FE Alpha Manager John McClure
), who specialises in the UK small and mid cap equity market, has consistently outperformed his peer group composite over a long track record.
According to FE Analytics
, McClure has returned 286.69 per cent since November 2002, while his peer group composite has returned 174.21 per cent.
McClure is best known for running the £57.3m Unicorn UK Income
, which is the best performing portfolio in the competitive UK Equity Income sector over a one, three and five year period. It’s returned 49.23 per cent since October 2007, compared to 5.83 per cent from the average UK Equity Income portfolio, and 2.87 per cent from its sector average.
However McClure also runs three lesser-known funds and an investment trust, some of which are even more dominant in their respective fields.
His closed-ended fund, the Acorn Income IT
, is in a similar mould to Unicorn UK Income, in that it targets growth and income by investing predominantly in small to mid cap companies. It does have some fixed interest exposure though, with a 17 per cent weighting in the portfolio. This portion of the trust is overseen by bond specialist and co-manager Paul Smith.
The Acorn Income trust has been even more dominant than Unicorn UK Income over one, three and five, as well as over one, three and six months.
Performance of fund, trust, index and sector
Source: FE Analytics
In the last decade, it’s delivered 357.93 per cent – more than any fund in the UK Equity Income, IT UK High Income and IT UK Growth & Income sectors.
In a recent article, FE Trustnet highlighted the dominance of top-rated trusts over their open-ended rivals
McClure says there is a significant degree of overlap between the Acorn Income IT and Unicorn UK Income – they both hold VP, Castings and James Halstead in their top-10, and have significant overweights in the support services sector, for example. He says that the main reason for the trust’s significant outperformance over the fund is down to its gearing.
McClure said: “The trust has gearing in it; in fact it is permanently geared, and so it is seen as a high beta investment.”
“The rulings on dividends are also different. The open-ended fund has to distribute everything it has in it, while I can hold back dividends in the Acorn trust and smooth the yield out.”
Acorn UK Income currently has a yield of 4.93 per cent, while Unicorn UK Income is yielding 3.79 per cent. The trust has an annual management charge (AMC) of 0.7 per cent, which doesn’t include its performance fee.
McClure also co-manages the five-crown rated Unicorn Outstanding British Companies
portfolio. The £10m fund has returned 72.91 per cent since its launch in December 2006 – a figure beaten by only two funds in its IMA UK All Companies sector. It’s also been significantly less volatile than its peer group and FTSE All Share benchmark over the period, and is a top-quartile performer over a three and five year period as well.
Performance of fund versus sector and index over 5yrs
Source: FE Analytics
Unicorn Outstanding British Companies holds major UK blue chips like Rolls Royce, British American Tobacco and Johnson Matthey in its top-10, as well as smaller companies like Renishaw and Domino Printing Services.
McClure accepts a lot of the companies in the portfolio are quite boring companies, but says the fund’s record speaks for itself.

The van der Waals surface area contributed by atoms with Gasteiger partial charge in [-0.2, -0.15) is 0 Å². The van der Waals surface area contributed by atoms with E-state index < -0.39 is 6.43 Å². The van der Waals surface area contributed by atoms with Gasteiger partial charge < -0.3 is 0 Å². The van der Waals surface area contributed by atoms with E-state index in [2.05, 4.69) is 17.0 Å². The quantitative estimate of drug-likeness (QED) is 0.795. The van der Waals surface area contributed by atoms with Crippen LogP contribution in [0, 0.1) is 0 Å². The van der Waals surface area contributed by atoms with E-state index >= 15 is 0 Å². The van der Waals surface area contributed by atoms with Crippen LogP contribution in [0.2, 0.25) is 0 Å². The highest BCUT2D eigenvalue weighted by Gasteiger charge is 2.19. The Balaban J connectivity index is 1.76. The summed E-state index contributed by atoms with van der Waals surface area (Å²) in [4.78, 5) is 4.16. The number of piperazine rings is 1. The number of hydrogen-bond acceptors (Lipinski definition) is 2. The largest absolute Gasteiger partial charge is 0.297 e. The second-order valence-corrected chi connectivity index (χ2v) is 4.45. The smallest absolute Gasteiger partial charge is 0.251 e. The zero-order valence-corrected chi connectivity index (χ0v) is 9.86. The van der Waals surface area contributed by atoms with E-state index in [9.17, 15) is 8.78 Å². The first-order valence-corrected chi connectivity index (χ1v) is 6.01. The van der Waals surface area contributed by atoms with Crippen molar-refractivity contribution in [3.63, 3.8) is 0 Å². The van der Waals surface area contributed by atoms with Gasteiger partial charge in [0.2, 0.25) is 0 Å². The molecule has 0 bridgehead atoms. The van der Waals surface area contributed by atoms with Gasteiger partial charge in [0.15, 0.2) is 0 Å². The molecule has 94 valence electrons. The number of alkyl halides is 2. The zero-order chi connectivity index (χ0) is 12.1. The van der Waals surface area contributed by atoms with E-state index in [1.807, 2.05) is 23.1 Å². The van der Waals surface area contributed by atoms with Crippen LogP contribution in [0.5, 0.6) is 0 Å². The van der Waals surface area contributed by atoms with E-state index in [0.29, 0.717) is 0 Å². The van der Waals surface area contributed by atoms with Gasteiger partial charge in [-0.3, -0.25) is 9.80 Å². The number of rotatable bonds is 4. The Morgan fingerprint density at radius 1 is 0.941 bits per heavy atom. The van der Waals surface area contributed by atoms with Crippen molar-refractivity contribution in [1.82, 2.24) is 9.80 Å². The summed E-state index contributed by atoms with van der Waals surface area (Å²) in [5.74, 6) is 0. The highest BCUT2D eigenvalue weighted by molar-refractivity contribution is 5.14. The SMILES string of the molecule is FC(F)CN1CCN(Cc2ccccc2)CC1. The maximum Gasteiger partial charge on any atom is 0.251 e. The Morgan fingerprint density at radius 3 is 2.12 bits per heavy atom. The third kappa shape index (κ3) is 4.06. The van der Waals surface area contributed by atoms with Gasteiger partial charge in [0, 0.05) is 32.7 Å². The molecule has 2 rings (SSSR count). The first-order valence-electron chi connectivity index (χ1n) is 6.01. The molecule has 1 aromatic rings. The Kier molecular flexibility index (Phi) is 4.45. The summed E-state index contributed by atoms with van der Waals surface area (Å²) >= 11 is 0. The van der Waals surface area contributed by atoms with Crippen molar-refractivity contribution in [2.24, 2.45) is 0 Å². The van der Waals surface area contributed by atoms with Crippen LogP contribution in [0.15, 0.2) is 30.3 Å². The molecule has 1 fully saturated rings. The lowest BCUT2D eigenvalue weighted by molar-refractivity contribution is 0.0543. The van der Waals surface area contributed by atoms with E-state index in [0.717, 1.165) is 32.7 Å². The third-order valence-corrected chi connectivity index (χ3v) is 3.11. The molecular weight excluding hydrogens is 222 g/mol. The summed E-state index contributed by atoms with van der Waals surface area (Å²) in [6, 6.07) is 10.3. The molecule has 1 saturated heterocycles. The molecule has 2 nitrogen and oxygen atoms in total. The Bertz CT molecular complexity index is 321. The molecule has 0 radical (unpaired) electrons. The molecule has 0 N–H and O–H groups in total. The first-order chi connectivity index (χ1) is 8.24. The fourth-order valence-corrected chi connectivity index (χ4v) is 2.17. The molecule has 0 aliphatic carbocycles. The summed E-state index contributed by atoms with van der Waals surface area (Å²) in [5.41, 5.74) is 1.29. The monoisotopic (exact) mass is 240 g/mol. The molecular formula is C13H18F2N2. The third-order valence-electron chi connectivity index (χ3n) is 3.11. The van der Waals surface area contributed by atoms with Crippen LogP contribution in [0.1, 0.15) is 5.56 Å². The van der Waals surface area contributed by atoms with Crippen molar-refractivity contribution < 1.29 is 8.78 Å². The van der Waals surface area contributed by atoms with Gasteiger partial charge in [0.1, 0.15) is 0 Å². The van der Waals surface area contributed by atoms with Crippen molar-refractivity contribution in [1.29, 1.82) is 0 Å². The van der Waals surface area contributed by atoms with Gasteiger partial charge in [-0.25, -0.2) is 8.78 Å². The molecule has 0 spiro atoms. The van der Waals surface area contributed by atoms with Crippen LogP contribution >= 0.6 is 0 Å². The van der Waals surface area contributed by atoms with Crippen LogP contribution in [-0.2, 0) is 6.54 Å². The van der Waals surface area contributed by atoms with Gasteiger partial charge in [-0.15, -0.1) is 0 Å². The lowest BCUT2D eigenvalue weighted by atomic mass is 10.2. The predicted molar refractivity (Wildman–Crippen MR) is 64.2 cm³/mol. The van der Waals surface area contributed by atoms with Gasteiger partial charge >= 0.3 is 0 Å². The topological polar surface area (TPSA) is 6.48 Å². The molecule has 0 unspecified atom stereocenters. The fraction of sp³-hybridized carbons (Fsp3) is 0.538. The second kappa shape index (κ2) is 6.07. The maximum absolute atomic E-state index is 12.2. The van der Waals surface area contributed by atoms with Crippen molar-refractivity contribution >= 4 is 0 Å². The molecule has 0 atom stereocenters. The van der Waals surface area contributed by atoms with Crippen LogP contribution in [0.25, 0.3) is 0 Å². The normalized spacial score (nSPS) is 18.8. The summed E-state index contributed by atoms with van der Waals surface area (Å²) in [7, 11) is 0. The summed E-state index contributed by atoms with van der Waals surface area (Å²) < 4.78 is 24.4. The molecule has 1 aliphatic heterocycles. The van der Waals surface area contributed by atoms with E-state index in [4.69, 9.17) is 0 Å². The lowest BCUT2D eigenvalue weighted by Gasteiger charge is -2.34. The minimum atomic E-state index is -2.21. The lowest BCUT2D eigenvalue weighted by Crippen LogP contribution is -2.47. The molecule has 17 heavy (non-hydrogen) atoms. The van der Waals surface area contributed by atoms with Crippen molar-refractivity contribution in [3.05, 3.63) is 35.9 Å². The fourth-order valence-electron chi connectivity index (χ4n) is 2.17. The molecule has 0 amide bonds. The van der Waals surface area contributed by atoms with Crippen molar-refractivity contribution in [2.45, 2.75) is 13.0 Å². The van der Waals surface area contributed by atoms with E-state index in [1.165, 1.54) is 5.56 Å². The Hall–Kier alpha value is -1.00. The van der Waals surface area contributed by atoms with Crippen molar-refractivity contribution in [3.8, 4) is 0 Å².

“In essence, most investors would see stocks that our Outstanding British Companies fund holds as dull,” he said. “However, year on year these companies have produced the goods and I don’t see any reason to change from them.”
“It doesn’t take a rocket scientist to make money over the long term if you invest in companies that are the best in their field. Some have made money by nipping in and out of racier areas like commodity stocks and mineral companies, but over the long term the majority have lost money doing that.”
The fund has a minimum investment of £2,500 and a TER of 1.74 per cent.
The smallest of McClure’s funds is the £7.5m Unicorn Free Spirit
portfolio, which he co-manages with Fraser Mackersie
The fund is also a top quartile performer in its IMA UK All Companies
sector over one, three, five and 10 years, and has a small to mid cap focus.
The portfolio has a significant overweight in technology at the moment – an area which McClure thinks is terrifically undervalued.
“After the dot come crash, we saw good tech growth related stocks that become unloved and very cheap,” he explained.
“Ten years on, those companies are making profits and many are paying good dividends.”
“If you include indirect exposure, we have 86 per cent in tech overall.”
McClure says he leaves the day-to-day running of the fund to his co-manager Mackersie, and expects inflows to pick up once he gets a few more years under his belt.
“Fraser [Mackersie] has a short track record and investors might see him as novice,” he said. “However, I think people will clock on to what we are doing and I think inflows will pick up over the coming years.”
“Our income fund was about £2m three years ago and now it’s close to £60m.”
Mackersie became co-manager of the portfolio in March 2011.
The Unicorn UK Smaller Companies
portfolio has the least consistent record of all those under McClure, which the manager was keen to acknowledge.
Though the growth-focused portfolio is a top quartile performer in its IMA UK Smaller Companies
sector over three years with returns of 65.45 per cent, and a second quartile performer over five, it’s underperformed in the longer term, thanks largely to a disastrous 2004 and 2005.
However, McClure says he has been happier with performance recently, and is now happy with where the portfolio is positioned. It’s more small-cap focused than all of McClure’s other funds, with a high degree of exposure to the FTSE AIM and FTSE Fledgling indices.
It has a TER of 1.54 per cent and a minimum investment of £2,500.